The Watergate complex as seen on approach to Washington National Airport in 2006.


Is the White House Plumbers HBO series based on a book?

Yes. While conducting our fact-check, we discovered that the HBO limited series is partly based on Egil "Bud" Krogh's 2007 memoir Integrity: Good People, Bad Choices, and Life Lessons from the White House which he co-authored with his son, Matthew Krogh. To coincide with the release of the HBO Max limited series, a new edition of the book was released and titled The White House Plumbers: The Seven Weeks That Led to Watergate and Doomed Nixon's Presidency. Egil Krogh was a lawyer and Nixon Administration official who was tasked in 1971 with heading the Special Investigations Unit that later became better known as "The Plumbers." Prior to Krogh stepping into the role, Nixon said that he wanted the unit run by a "real son of a bitch." Instead, he got the studious, principled, fervent, and loyal-to-a-fault Bud Krogh.

Krogh was implicated in the Watergate scandal and pleaded guilty to violating the civil rights of psychiatrist Lewis Fielding when he approved the September 1971 burglary of Fielding's office. E. Howard Hunt and G. Gordon Liddy committed the break-in in hopes of finding information that Daniel Ellsberg (the man who leaked the Pentagon Papers) revealed in confidence when meeting with Fielding, his psychiatrist. Egil Krogh was sentenced to six years in prison but he served just four-and-a-half months.



Were the DNC offices at the Watergate complex burglarized twice?

Yes. The two Watergate burglaries were orchestrated by two of Nixon's operatives, former CIA officer E. Howard Hunt and the Finance Counsel for the Committee for the Re-Election of the President, G. Gordon Liddy. The White House Plumbers true story confirms that the first Watergate break-in to wiretap phones in the Democratic National Committee's offices was carried out on May 28, 1972. While the operation was successful, it was soon determined that the listening devices needed repairs. A second break-in was plotted and carried out on June 17, 1972. This time, the five burglars who broke into the DNC's offices were caught in the act and arrested by police.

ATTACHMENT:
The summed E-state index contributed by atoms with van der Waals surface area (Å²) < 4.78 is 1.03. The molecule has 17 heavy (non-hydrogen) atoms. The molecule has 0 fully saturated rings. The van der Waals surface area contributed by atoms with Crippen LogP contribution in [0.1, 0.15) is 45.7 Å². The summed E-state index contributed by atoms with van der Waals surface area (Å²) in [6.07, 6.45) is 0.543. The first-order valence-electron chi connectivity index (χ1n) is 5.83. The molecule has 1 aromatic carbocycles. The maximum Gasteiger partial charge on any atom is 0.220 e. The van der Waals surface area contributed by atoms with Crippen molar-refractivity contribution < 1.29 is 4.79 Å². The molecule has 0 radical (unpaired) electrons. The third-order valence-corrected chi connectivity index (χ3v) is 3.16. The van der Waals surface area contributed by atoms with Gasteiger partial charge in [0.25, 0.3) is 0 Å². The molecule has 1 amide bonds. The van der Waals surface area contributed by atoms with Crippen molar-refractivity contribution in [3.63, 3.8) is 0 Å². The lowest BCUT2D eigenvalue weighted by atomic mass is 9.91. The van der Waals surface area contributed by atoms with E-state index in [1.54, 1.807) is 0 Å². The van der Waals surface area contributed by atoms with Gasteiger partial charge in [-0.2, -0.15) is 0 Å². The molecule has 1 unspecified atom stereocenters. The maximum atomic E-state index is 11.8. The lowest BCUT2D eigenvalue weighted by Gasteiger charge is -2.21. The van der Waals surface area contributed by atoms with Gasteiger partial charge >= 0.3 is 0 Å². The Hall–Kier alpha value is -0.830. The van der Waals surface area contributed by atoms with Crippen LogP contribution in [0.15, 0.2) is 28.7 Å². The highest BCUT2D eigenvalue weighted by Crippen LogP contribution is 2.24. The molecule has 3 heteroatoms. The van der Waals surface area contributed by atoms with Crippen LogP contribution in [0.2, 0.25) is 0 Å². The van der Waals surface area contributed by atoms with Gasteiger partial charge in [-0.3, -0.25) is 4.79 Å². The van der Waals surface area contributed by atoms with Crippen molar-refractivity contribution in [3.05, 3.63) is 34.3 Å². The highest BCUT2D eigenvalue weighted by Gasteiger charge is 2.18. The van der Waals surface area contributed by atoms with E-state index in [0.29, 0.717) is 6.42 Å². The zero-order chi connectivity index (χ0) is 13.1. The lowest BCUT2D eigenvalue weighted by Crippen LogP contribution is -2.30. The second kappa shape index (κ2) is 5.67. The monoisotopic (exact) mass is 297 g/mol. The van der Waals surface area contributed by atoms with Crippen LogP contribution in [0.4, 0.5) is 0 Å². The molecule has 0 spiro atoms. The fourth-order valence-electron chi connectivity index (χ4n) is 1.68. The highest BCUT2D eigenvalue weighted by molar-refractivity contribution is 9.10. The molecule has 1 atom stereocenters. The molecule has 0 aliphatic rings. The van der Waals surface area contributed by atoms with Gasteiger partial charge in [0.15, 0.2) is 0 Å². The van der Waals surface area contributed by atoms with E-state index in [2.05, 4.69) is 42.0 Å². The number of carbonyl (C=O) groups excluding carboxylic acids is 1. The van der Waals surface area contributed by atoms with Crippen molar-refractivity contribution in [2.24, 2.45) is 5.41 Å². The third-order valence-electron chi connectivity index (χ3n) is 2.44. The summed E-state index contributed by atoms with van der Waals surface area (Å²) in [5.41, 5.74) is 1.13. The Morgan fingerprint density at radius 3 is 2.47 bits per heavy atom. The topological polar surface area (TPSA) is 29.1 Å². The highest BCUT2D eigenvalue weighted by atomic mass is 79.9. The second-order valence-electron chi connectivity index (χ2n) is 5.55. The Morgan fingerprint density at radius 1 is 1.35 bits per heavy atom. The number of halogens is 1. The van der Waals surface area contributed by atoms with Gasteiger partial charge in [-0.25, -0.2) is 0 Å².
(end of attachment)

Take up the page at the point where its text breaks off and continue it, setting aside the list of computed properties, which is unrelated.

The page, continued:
Were E. Howard Hunt and G. Gordon Liddy in radio contact with the Watergate burglars during the break-in?

Yes. A White House Plumbers fact-check confirms that Hunt and Liddy were stationed in a Watergate Hotel room and were in radio contact with each other and with the burglars. Tiny microphones inside Chapstick tubes were later discovered in Hunt's office safe in the White House. They were used to communicate during the break-in. The Chapstick microphones are pictured in the evidence photo below.

The Chapstick microphones used by E. Howard Hunt and G. Gordon Liddy during the Watergate break-in. Photo: U.S. National Archives and Records Administration


How were the Watergate burglars caught?

At some point after midnight on June 17, 1972, a security guard at the Watergate complex named Frank Wills noticed that tape was covering the latches on some of the building's doors that accessed the underground parking lot. Wills removed the tape and didn't think much of it. However, when he returned a short time later and saw that someone had retaped the locks, he called the police.